Solder the remaining components and sockets. I like to go in order of increasing height.

Double-check the orientation of the two chips (“1” marks the location of pin 1), the LED, and the capacitor. Electrolytic capacitors can explode if installed backwards, so make sure the shorter negative lead is connected to Gnd.

Insert the chips into their sockets. As a final test, check that there isn't a short between Vcc and ground.

Obviously, if you build this and connect it to a C64, you're doing so at your own risk. But the expansion port is no more sensitive that the game ports or the user port.

Fuse bits

In addition to programming the firmware into the AVR chip, you have to configure the clock source (external clock) and select an appropriate reset delay. This is done using the so called fuse bits of the AVR.

A reset delay is necessary because there will be some noise on the ROML signal while the C64 is powering up. A proper cartridge would react to the reset signal from the C64, but as discussed that signal is on the wrong side of the connector so we can't see it. I've measured with a logic analyzer, and 65 ms is more than enough for ROML and the clock to stabilize, and the C64 reset signal doesn't rise until half a second after power-on.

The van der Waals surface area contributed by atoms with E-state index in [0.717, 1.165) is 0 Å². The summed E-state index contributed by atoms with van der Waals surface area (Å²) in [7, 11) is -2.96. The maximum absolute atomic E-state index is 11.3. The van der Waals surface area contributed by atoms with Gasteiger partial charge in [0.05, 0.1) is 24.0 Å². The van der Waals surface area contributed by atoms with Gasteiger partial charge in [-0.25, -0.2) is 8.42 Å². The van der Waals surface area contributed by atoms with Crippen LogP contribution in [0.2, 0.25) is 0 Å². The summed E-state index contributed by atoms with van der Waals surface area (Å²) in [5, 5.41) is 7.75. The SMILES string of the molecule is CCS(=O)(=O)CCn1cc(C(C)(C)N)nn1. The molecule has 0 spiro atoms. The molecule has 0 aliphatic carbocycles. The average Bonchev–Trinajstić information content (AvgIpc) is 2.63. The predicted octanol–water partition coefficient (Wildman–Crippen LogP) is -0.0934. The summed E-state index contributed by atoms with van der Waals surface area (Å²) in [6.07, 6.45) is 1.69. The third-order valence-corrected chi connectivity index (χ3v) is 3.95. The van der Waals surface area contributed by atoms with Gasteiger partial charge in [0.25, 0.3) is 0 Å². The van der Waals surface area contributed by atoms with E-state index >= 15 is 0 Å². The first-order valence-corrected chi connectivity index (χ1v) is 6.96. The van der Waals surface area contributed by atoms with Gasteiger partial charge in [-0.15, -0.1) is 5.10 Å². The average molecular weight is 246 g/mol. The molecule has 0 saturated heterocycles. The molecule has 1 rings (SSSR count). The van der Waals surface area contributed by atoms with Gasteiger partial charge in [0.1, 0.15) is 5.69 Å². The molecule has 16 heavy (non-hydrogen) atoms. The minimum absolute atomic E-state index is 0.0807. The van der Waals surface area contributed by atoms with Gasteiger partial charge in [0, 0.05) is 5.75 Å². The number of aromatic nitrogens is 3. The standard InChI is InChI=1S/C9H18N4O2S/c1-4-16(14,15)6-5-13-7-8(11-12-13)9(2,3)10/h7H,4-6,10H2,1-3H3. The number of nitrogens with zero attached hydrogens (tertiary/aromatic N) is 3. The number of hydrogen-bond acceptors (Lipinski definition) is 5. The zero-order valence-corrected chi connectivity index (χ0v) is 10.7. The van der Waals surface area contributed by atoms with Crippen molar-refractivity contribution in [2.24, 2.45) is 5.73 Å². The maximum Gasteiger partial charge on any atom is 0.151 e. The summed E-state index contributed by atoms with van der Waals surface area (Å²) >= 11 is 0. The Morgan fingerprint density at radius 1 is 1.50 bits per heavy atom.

To select an external clock and a 65 ms reset delay, write 0xe0 into the low fuse byte of the ATmega88.

The procedure for updating the fuse bits depends on what AVR programmer you're using. With avrdude, for instance, you can start the program with the -t option and then type:

write lfuse 0 0xe0

In action

I'm using this cartridge in my latest C64-based musical instrument.

Cartridge in expansion slot with AVR programming cable attached.

Further ideas

Several other signals are available on the top row of the connector. Once the boot procedure has completed, this cartridge just sits there, stuck in the transfer loop and waiting for a ROML that never comes. To get out of the loop, one could tie IO1 or IO2 to a pin on the AVR and enable the corresponding pin-change interrupt. In this way, the C64 application could access the corresponding I/O area once to put the AVR in a completely new mode.